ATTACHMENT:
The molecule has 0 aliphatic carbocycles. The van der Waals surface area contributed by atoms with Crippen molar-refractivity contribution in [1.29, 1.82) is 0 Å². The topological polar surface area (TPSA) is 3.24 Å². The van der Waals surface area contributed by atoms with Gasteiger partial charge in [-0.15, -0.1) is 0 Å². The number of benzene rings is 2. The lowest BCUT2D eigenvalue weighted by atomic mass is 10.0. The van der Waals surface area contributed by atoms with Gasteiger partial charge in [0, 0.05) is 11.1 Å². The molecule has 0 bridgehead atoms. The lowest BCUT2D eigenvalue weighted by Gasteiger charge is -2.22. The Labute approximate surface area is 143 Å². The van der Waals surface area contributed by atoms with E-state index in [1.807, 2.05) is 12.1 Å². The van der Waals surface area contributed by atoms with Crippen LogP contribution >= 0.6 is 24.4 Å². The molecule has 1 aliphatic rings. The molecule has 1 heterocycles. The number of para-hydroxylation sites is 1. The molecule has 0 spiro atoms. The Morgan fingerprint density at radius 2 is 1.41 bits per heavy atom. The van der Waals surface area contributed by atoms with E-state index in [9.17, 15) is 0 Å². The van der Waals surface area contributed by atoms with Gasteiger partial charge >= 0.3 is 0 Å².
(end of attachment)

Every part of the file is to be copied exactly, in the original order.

The molecule has 0 aliphatic carbocycles. The van der Waals surface area contributed by atoms with Crippen molar-refractivity contribution in [1.29, 1.82) is 0 Å². The topological polar surface area (TPSA) is 3.24 Å². The van der Waals surface area contributed by atoms with Gasteiger partial charge in [-0.15, -0.1) is 0 Å². The number of benzene rings is 2. The lowest BCUT2D eigenvalue weighted by atomic mass is 10.0. The van der Waals surface area contributed by atoms with Gasteiger partial charge in [0, 0.05) is 11.1 Å². The molecule has 0 bridgehead atoms. The lowest BCUT2D eigenvalue weighted by Gasteiger charge is -2.22. The Labute approximate surface area is 143 Å². The van der Waals surface area contributed by atoms with E-state index in [1.807, 2.05) is 12.1 Å². The van der Waals surface area contributed by atoms with Crippen LogP contribution >= 0.6 is 24.4 Å². The molecule has 1 aliphatic rings. The molecule has 1 heterocycles. The number of para-hydroxylation sites is 1. The molecule has 0 spiro atoms. The Morgan fingerprint density at radius 2 is 1.41 bits per heavy atom. The van der Waals surface area contributed by atoms with E-state index in [9.17, 15) is 0 Å². The van der Waals surface area contributed by atoms with Gasteiger partial charge >= 0.3 is 0 Å².